Exercise Improves Mental Focus and Concentration

One’s performance in various fields is based mainly on the ability to concentrate on the task assigned and to remain focused until it is accomplished. A sound mind and body is the essential requirement for better mental focus.

Regular aerobic exercise training has been found to be beneficial not only in improving the physical aspect but also that of the mind. Aerobic exercise has been advised for various disorders that affect mood and concentration. Beta-endorphin, a substance which is produced by the pituitary gland that changes the perception of pain and mood in a positive manner, enables the individual to perform better. Regular aerobic exercise has demonstrated increased levels of beta-endorphin in individuals. In one study, improvements in mood were noted from a single exercise session in certain affected individuals.1,2

A study at the University of Wollongong, Australia concluded that that regular aerobic exercises improved vigor while decreasing fatigue, tension and depression. Hence, the clear mind and a healthy body helps one to focus on the task assigned in a better manner thereby improving the ability to work.3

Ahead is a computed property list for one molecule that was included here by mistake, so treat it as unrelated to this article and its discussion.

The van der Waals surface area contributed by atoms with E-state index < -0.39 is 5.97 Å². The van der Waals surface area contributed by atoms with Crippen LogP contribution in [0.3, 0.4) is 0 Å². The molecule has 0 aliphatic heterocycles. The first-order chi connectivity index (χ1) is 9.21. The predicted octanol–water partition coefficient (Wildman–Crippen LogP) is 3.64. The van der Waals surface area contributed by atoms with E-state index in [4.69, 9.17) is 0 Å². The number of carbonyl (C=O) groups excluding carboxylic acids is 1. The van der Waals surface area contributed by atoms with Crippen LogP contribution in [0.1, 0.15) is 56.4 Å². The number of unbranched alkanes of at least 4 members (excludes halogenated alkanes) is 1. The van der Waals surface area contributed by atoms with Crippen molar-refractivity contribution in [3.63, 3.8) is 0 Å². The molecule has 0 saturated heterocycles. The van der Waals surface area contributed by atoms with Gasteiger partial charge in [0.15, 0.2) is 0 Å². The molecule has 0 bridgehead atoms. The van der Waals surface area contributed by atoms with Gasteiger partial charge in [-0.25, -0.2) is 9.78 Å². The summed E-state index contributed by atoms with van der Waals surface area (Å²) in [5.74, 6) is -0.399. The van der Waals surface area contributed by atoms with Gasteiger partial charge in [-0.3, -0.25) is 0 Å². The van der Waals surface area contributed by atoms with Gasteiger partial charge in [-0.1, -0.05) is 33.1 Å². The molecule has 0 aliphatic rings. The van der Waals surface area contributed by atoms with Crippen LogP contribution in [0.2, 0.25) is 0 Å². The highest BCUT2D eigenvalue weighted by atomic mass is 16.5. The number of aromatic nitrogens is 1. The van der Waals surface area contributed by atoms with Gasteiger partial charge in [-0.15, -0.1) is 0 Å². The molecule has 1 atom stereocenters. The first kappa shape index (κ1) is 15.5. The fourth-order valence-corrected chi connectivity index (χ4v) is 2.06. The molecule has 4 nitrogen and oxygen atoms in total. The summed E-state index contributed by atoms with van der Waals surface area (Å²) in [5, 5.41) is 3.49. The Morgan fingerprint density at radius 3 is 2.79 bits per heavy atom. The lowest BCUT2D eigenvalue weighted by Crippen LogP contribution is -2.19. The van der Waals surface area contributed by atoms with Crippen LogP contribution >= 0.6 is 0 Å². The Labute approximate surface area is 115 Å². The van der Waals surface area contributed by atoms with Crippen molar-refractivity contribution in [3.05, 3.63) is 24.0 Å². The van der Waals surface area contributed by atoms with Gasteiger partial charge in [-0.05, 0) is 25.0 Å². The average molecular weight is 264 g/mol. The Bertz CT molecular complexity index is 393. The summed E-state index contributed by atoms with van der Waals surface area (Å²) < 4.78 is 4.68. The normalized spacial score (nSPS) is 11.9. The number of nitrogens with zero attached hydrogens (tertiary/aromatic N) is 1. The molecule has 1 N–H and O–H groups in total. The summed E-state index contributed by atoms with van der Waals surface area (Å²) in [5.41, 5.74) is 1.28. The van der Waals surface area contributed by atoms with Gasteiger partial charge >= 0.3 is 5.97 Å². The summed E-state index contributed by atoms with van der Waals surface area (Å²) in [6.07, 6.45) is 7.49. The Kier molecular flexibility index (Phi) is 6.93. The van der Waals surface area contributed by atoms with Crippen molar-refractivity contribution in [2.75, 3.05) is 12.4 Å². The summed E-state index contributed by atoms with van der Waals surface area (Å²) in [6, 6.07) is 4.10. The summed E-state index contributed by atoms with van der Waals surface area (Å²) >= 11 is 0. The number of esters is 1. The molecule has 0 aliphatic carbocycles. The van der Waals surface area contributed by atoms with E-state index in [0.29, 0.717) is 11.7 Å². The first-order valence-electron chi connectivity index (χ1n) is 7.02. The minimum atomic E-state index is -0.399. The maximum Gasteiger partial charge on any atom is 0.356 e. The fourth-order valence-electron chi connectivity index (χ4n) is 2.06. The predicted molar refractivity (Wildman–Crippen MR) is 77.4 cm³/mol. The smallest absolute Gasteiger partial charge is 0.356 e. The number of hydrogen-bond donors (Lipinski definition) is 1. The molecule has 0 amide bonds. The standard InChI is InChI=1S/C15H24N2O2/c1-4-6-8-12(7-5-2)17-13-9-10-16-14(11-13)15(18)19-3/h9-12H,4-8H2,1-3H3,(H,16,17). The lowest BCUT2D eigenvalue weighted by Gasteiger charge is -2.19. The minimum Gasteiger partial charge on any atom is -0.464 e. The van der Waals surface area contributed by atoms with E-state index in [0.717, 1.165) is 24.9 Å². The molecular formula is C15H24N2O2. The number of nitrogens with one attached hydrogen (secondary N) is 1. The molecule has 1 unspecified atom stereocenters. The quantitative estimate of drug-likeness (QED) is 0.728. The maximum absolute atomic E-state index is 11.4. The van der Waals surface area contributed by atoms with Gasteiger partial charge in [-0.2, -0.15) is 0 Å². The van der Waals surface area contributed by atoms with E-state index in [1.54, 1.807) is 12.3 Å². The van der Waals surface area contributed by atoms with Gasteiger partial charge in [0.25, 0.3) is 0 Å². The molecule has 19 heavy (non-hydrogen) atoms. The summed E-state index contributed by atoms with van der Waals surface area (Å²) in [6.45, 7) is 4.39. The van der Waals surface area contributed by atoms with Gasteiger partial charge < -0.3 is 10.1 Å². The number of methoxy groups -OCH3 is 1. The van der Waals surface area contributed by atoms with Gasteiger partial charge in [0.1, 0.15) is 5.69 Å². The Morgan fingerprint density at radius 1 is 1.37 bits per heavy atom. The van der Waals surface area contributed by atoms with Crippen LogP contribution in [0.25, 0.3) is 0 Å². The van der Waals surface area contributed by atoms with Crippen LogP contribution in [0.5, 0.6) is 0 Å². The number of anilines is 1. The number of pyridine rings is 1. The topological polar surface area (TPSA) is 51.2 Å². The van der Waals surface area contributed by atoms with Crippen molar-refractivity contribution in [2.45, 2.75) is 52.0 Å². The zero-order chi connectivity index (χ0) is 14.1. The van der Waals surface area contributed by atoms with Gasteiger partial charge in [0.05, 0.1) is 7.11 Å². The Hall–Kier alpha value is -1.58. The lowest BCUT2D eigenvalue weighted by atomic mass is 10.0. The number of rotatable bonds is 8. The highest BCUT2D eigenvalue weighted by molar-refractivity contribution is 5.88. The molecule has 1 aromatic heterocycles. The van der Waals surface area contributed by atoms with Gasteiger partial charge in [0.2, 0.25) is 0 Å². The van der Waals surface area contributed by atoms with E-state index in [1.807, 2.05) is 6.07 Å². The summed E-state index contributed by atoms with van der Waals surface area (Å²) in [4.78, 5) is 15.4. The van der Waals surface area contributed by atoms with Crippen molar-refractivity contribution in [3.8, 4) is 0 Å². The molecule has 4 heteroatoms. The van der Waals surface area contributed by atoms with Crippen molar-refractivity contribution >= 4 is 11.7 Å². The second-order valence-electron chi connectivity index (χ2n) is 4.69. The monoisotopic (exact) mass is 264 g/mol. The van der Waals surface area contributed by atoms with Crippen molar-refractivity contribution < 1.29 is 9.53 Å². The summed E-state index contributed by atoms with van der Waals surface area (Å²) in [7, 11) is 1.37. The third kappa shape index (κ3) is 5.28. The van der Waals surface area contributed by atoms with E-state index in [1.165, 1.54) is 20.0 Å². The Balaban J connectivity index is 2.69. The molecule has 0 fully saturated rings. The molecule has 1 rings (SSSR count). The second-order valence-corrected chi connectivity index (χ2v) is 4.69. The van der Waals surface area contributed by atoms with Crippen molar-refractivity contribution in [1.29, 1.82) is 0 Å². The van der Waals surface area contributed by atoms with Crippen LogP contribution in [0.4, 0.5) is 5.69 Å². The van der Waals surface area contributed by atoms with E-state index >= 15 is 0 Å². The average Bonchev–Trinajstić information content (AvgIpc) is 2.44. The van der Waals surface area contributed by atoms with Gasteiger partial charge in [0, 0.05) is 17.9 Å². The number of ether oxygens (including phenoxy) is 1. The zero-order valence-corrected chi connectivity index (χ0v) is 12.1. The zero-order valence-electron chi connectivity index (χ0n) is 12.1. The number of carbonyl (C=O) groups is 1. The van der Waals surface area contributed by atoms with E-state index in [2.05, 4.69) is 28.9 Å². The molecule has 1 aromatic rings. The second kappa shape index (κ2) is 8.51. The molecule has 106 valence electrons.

A study conducted by researchers Davranche and McMorris at the Sport, Exercise and Health Sciences Department, University of Chichester, UK, has found that cognitive processes related to aspects such as awareness, perception, reasoning, and judgment were differently affected by acute or moderate exercise. The study noted that individuals were able to perform cognitive tasks in a better manner when combined with exercise.4,5 Therefore, regular aerobic exercise not only has benefit on general health but also improves mental functions.


  1. Schwarz L, Kindermann W. Changes in Beta-endorphin Levels in Response to Aerobic and Anaerobic Exercise. Sports Med. 1992; 13(1): 25–36.
  2. Hoffman MD, Hoffman DR. Does Aerobic Exercise Improve Pain
  3. Perception and Mood? A Review of the Evidence Related to Healthy and Chronic Pain Subjects. Curr Pain Headache Rep. 2007; 11(2): 93–97.
  4. Anshel MH, Russell KG. Effect of Aerobic and Strength Training on Pain Tolerance, Pain Appraisal and Mood of Unfit Males as a Function of Pain Location. J Sports Sci. 1994; 12(6): 535–547.
  5. Davranche K, McMorris T. Specific Effects of Acute Moderate Exercise on Cognitive Control. Brain Cogn. 2009 Jan 10.

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